This sauce for barbequed poultry and meats originated in North Africa. It is named after the Berbers, a North African Tribe who were renowned for their great skill as horsemen. This is great as a marinade and baste for grilled lamb chops.
Berbere is the famous, or should we say, infamous, scorching Eithiopian hot sauce. One recipe we ran across called for over a cup of powdered cayenne! It is used as an ingredient in a number of dishes, a coating when drying meats, and as a side dish or condiment. Tribal custom dictated that it be served with kifo, raw meat dishes that are served warm. This sauce will keep for a couple of month under refrigeration. Serve sparingly as a condiment with grilled meats and poultry or add to soups and stews. Extremely Hot!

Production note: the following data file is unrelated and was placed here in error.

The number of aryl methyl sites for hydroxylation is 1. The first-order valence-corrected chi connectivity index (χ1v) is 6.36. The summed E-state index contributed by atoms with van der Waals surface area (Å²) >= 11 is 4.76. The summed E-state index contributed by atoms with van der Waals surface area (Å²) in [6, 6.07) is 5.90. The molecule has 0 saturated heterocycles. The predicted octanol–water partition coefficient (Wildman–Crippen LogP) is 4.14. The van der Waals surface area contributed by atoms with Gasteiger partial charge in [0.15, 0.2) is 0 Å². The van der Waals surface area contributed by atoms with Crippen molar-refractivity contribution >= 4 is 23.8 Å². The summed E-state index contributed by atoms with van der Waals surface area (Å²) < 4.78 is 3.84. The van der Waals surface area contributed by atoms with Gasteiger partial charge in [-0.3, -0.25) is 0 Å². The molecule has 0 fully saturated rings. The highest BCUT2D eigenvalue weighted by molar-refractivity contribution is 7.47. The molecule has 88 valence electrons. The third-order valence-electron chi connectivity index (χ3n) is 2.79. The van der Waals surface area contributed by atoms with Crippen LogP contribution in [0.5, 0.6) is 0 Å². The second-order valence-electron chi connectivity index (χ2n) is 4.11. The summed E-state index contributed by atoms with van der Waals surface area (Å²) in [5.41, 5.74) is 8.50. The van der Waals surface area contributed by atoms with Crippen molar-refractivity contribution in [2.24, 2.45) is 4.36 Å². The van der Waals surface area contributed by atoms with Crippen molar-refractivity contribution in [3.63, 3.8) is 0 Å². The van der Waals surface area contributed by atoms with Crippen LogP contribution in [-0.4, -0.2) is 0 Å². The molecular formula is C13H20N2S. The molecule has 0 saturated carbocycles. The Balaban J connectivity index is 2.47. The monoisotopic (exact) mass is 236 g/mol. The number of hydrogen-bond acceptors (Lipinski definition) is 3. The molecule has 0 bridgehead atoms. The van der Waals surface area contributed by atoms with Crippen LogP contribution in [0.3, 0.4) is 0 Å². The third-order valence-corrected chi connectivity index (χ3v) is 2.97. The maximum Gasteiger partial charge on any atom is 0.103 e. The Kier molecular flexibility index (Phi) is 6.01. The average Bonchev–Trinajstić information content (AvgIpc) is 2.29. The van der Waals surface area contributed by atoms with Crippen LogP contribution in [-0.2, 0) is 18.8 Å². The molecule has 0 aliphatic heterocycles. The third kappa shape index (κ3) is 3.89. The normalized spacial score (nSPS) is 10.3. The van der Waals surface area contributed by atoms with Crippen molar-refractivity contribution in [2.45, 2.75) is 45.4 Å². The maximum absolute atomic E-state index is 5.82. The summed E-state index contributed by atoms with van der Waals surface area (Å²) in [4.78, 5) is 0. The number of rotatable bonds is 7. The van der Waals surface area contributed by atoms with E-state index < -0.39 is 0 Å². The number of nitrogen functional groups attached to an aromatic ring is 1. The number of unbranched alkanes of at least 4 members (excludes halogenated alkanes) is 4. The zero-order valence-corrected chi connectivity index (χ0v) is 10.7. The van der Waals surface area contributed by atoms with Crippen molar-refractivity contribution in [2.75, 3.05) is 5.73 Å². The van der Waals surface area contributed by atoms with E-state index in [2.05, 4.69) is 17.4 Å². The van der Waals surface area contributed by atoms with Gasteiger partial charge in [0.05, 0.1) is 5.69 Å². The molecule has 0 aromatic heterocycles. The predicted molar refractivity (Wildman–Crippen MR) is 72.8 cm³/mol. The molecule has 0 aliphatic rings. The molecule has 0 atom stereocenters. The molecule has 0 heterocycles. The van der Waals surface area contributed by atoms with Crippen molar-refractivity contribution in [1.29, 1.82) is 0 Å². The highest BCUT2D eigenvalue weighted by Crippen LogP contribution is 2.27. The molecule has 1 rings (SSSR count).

This recipe is from Red Caldwell, who revealed the secrets of Texas barbecue to us when we were editors of Chile Pepper magazine. After a beef brisket has been smoked, it is basted in this sauce for a couple of hours before it is sliced and served. Some cooks slather the sauce on during the smoking. It can also be used with smoked lamb or pork.
"Do not let the pleasant taste fool you," warns Anne Marie, "it carries the kick of a mule!" She continues, "In case you drink up your supply and in your liquorized state find that you are having difficulty with the formula, this clever little rhyme will help you: